UK NBP natural gas prompt prices fell in January 2018, with the front month Feb-18 contract falling 15.6% amid strong imports, warmer weather reducing demand and high wind power generation, which together lead to an oversupplied system for a large proportion of the month. The Summer-18 contract fell 6.3% amid plummeting UK NBP natural gas prompt prices, lower Asian LNG prices, falling coal prices and a stronger GB pound. However, contracts were supported by rising crude oil prices and an announcement by the Dutch firm NAM they wanted to reduce the supply from the Groningen natural gas field as quickly as possible. This was due to a series of earthquakes in the area creating a hazardous workplace for the employees. Asian LNG prices dived by 7.1% amid Chinese demand dropping as importers had already covered most of their first-quarter needs, while U.S. Henry Hub natural gas prices increased by 1.4% amid a massive snowstorm that battered the country, with the U.S. gas-for-power demand rising to record highs.

UK electricity baseload prompt prices ended the month lower, with the Feb-18 contract down 11.8%, amid plummeting UK NBP natural gas and falling global coal prices, as well as a stronger GB pound and high volumes of wind power generation throughout the month. Curve prices followed the prompt lower, with the Summer-18 contract down 4.5%, due to large drops in UK NBP natural gas prices, falling European electricity and coal prices, as well as a stronger GB pound. Considering Britain imports 5-6% of its electricity via power links with the EU, the UK's decision to leave the EU could lead to higher prices and supply shortages if the exit is not managed properly.

The Brent crude oil month-ahead Mar-18 contract ended up 3.3%, finishing the month at the highest level since December 2014, amid strong oil demand growth from China and the IMF lifting its global economic growth outlook for both 2018 and 2019 to 3.9%, as well as increasing speculative positions, OPEC oil cuts and an increasing strength in the U.S. and Asian stock markets.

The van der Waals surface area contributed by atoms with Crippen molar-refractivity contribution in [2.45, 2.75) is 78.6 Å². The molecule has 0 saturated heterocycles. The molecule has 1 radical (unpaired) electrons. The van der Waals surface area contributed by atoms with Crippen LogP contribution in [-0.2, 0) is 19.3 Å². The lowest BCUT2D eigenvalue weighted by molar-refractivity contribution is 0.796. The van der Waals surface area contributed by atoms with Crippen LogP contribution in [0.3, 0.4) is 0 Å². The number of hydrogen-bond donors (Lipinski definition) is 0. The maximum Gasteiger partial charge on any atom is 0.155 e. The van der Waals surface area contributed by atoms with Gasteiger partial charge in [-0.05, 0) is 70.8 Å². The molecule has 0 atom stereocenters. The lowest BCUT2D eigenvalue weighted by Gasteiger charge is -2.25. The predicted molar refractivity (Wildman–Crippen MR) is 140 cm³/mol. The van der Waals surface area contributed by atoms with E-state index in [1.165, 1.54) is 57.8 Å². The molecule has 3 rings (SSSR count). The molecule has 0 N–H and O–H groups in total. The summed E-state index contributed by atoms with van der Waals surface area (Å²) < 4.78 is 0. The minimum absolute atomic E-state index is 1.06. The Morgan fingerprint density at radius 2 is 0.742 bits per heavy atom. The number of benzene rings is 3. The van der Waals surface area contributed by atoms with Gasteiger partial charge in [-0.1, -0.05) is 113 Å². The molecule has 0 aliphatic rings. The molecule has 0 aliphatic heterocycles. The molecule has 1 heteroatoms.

European coal for 2019 delivery fell 2.6%, pressured by record high coal exports from South Africa's Richards Bay Coal Terminal, high Chinese coal output, warmer weather, rising wind power generation and the UK setting an emission limit on coal-fired power plants from October 2025. China’s coal output rose to its highest level since December 2015 as miners increased output by 1.1% from a year ago in order to meet increasing heating demand after Beijing softened winter coal burning restrictions in northern homes due to natural gas shortages.

EU carbon Dec-18 contract jumped 13.4%, hitting its highest since Q4 - 2012 during the month, amid upcoming MSR’s supply curbs, rising crude oil prices and aggressive speculative buying. In addition, the EU parliament agreed more ambitious 2030 renewables and energy saving targets in a bid to reform the EU power market and meet the climate goal of 40% below the 1990 level by 2030 as agreed under the Paris agreement.

Environmentalists called 2017 the greenest UK year ever, with more than half of the electricity generated in the UK coming from low-carbon sources for the first time in history. Nuclear and renewables generated more electricity in 2017 than all fossil fuels combined, doubling from 2010 to 2017 and reaching over 50% of the energy mix. Meanwhile, coal generation fell by 84% over the space of just five years, between 2012 and 2017, as the UK government is planning to phase out coal power generation by 2025.

Our predictions made in the last report for January’s price movements were not quite in-line with actual market movements. We expected the UK NBP month ahead natural gas price to rise by 3.2% and Sum-18 to rise by 1.7%, while prices plummeted by 15.6% and 6.3% respectively. Similarly, we forecast the UK month ahead electricity baseload contract to rise by 2.3% and Sum-18 to rise by 1.2%. However, they finished the month down, diving by 11.8% and 4.4% respectively.

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